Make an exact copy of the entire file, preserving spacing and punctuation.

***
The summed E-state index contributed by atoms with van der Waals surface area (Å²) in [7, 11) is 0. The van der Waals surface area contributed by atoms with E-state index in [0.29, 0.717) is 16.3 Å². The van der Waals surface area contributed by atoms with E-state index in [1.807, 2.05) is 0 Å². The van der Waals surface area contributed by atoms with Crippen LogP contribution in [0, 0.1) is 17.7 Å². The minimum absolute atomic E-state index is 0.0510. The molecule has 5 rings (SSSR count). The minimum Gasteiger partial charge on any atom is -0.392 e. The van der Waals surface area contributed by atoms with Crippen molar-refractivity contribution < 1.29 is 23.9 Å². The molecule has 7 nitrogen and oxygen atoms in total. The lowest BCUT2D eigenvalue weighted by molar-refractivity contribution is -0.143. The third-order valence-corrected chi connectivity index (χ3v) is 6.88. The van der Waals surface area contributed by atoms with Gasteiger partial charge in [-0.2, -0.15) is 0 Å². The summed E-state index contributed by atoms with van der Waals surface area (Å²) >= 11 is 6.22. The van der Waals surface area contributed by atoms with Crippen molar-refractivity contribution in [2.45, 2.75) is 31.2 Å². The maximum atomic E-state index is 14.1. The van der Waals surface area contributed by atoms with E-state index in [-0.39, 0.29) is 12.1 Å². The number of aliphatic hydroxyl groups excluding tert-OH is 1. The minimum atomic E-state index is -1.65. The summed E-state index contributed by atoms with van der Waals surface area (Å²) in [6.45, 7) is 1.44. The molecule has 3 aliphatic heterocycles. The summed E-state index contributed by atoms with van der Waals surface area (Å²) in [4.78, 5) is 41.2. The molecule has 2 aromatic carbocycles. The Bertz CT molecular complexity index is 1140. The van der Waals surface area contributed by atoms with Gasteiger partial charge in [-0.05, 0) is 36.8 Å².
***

The summed E-state index contributed by atoms with van der Waals surface area (Å²) in [7, 11) is 0. The van der Waals surface area contributed by atoms with E-state index in [0.29, 0.717) is 16.3 Å². The van der Waals surface area contributed by atoms with E-state index in [1.807, 2.05) is 0 Å². The van der Waals surface area contributed by atoms with Crippen LogP contribution in [0, 0.1) is 17.7 Å². The minimum absolute atomic E-state index is 0.0510. The molecule has 5 rings (SSSR count). The minimum Gasteiger partial charge on any atom is -0.392 e. The van der Waals surface area contributed by atoms with Crippen molar-refractivity contribution < 1.29 is 23.9 Å². The molecule has 7 nitrogen and oxygen atoms in total. The lowest BCUT2D eigenvalue weighted by molar-refractivity contribution is -0.143. The third-order valence-corrected chi connectivity index (χ3v) is 6.88. The van der Waals surface area contributed by atoms with Gasteiger partial charge in [-0.2, -0.15) is 0 Å². The summed E-state index contributed by atoms with van der Waals surface area (Å²) >= 11 is 6.22. The van der Waals surface area contributed by atoms with Crippen molar-refractivity contribution in [2.45, 2.75) is 31.2 Å². The maximum atomic E-state index is 14.1. The van der Waals surface area contributed by atoms with E-state index in [-0.39, 0.29) is 12.1 Å². The number of aliphatic hydroxyl groups excluding tert-OH is 1. The minimum atomic E-state index is -1.65. The summed E-state index contributed by atoms with van der Waals surface area (Å²) in [6.45, 7) is 1.44. The molecule has 3 aliphatic heterocycles. The summed E-state index contributed by atoms with van der Waals surface area (Å²) in [4.78, 5) is 41.2. The molecule has 2 aromatic carbocycles. The Bertz CT molecular complexity index is 1140. The van der Waals surface area contributed by atoms with Gasteiger partial charge in [-0.05, 0) is 36.8 Å².